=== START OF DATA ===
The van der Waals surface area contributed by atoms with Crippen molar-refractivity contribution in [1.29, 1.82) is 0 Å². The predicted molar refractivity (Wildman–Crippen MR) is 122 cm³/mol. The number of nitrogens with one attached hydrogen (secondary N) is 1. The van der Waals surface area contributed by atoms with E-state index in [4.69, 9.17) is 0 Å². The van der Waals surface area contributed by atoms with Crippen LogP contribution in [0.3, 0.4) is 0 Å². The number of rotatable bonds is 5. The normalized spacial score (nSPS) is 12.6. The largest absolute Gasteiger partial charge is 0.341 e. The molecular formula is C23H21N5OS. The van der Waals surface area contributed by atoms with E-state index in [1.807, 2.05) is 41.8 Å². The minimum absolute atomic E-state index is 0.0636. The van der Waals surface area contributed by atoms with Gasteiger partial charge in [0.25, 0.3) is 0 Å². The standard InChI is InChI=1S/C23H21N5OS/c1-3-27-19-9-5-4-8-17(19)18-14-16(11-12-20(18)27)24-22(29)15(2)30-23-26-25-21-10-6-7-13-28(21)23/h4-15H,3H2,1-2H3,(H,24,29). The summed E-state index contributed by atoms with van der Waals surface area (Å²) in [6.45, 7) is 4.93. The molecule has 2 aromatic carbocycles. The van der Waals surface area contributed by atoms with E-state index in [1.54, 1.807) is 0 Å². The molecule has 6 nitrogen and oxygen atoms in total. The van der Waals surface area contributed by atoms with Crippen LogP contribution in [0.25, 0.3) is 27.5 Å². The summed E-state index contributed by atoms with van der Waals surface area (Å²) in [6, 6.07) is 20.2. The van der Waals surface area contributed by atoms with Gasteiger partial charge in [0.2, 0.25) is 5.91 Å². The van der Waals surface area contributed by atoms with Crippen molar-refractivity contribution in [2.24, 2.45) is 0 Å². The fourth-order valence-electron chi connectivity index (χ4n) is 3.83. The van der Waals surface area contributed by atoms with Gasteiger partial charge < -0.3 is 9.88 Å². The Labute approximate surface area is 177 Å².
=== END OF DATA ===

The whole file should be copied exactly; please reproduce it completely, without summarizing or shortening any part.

The van der Waals surface area contributed by atoms with Crippen molar-refractivity contribution in [1.29, 1.82) is 0 Å². The predicted molar refractivity (Wildman–Crippen MR) is 122 cm³/mol. The number of nitrogens with one attached hydrogen (secondary N) is 1. The van der Waals surface area contributed by atoms with E-state index in [4.69, 9.17) is 0 Å². The van der Waals surface area contributed by atoms with Crippen LogP contribution in [0.3, 0.4) is 0 Å². The number of rotatable bonds is 5. The normalized spacial score (nSPS) is 12.6. The largest absolute Gasteiger partial charge is 0.341 e. The molecular formula is C23H21N5OS. The van der Waals surface area contributed by atoms with E-state index in [1.807, 2.05) is 41.8 Å². The minimum absolute atomic E-state index is 0.0636. The van der Waals surface area contributed by atoms with Gasteiger partial charge in [0.25, 0.3) is 0 Å². The standard InChI is InChI=1S/C23H21N5OS/c1-3-27-19-9-5-4-8-17(19)18-14-16(11-12-20(18)27)24-22(29)15(2)30-23-26-25-21-10-6-7-13-28(21)23/h4-15H,3H2,1-2H3,(H,24,29). The summed E-state index contributed by atoms with van der Waals surface area (Å²) in [6.45, 7) is 4.93. The molecule has 2 aromatic carbocycles. The van der Waals surface area contributed by atoms with E-state index in [1.54, 1.807) is 0 Å². The molecule has 6 nitrogen and oxygen atoms in total. The van der Waals surface area contributed by atoms with Crippen LogP contribution in [0.25, 0.3) is 27.5 Å². The summed E-state index contributed by atoms with van der Waals surface area (Å²) in [6, 6.07) is 20.2. The van der Waals surface area contributed by atoms with Gasteiger partial charge in [0.2, 0.25) is 5.91 Å². The van der Waals surface area contributed by atoms with Crippen molar-refractivity contribution in [2.24, 2.45) is 0 Å². The fourth-order valence-electron chi connectivity index (χ4n) is 3.83. The van der Waals surface area contributed by atoms with Gasteiger partial charge < -0.3 is 9.88 Å². The Labute approximate surface area is 177 Å².